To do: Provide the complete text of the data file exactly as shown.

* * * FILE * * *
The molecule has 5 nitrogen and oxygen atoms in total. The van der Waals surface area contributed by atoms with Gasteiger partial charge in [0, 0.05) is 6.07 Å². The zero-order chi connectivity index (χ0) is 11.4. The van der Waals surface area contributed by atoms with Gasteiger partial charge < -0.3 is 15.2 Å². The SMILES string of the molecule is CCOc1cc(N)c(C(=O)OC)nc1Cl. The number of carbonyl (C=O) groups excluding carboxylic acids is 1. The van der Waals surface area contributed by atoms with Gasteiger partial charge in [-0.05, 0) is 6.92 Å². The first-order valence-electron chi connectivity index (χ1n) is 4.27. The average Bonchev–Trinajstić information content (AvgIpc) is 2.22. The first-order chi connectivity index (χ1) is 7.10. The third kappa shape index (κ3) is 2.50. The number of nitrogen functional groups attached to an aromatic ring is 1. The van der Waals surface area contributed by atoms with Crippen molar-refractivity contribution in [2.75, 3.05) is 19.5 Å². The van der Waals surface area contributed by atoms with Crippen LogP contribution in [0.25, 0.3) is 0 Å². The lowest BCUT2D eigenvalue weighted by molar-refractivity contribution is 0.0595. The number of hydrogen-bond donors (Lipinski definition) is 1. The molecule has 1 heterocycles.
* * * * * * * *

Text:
The molecule has 5 nitrogen and oxygen atoms in total. The van der Waals surface area contributed by atoms with Gasteiger partial charge in [0, 0.05) is 6.07 Å². The zero-order chi connectivity index (χ0) is 11.4. The van der Waals surface area contributed by atoms with Gasteiger partial charge < -0.3 is 15.2 Å². The SMILES string of the molecule is CCOc1cc(N)c(C(=O)OC)nc1Cl. The number of carbonyl (C=O) groups excluding carboxylic acids is 1. The van der Waals surface area contributed by atoms with Gasteiger partial charge in [-0.05, 0) is 6.92 Å². The first-order valence-electron chi connectivity index (χ1n) is 4.27. The average Bonchev–Trinajstić information content (AvgIpc) is 2.22. The first-order chi connectivity index (χ1) is 7.10. The third kappa shape index (κ3) is 2.50. The number of nitrogen functional groups attached to an aromatic ring is 1. The van der Waals surface area contributed by atoms with Crippen molar-refractivity contribution in [2.75, 3.05) is 19.5 Å². The van der Waals surface area contributed by atoms with Crippen LogP contribution in [0.25, 0.3) is 0 Å². The lowest BCUT2D eigenvalue weighted by molar-refractivity contribution is 0.0595. The number of hydrogen-bond donors (Lipinski definition) is 1. The molecule has 1 heterocycles.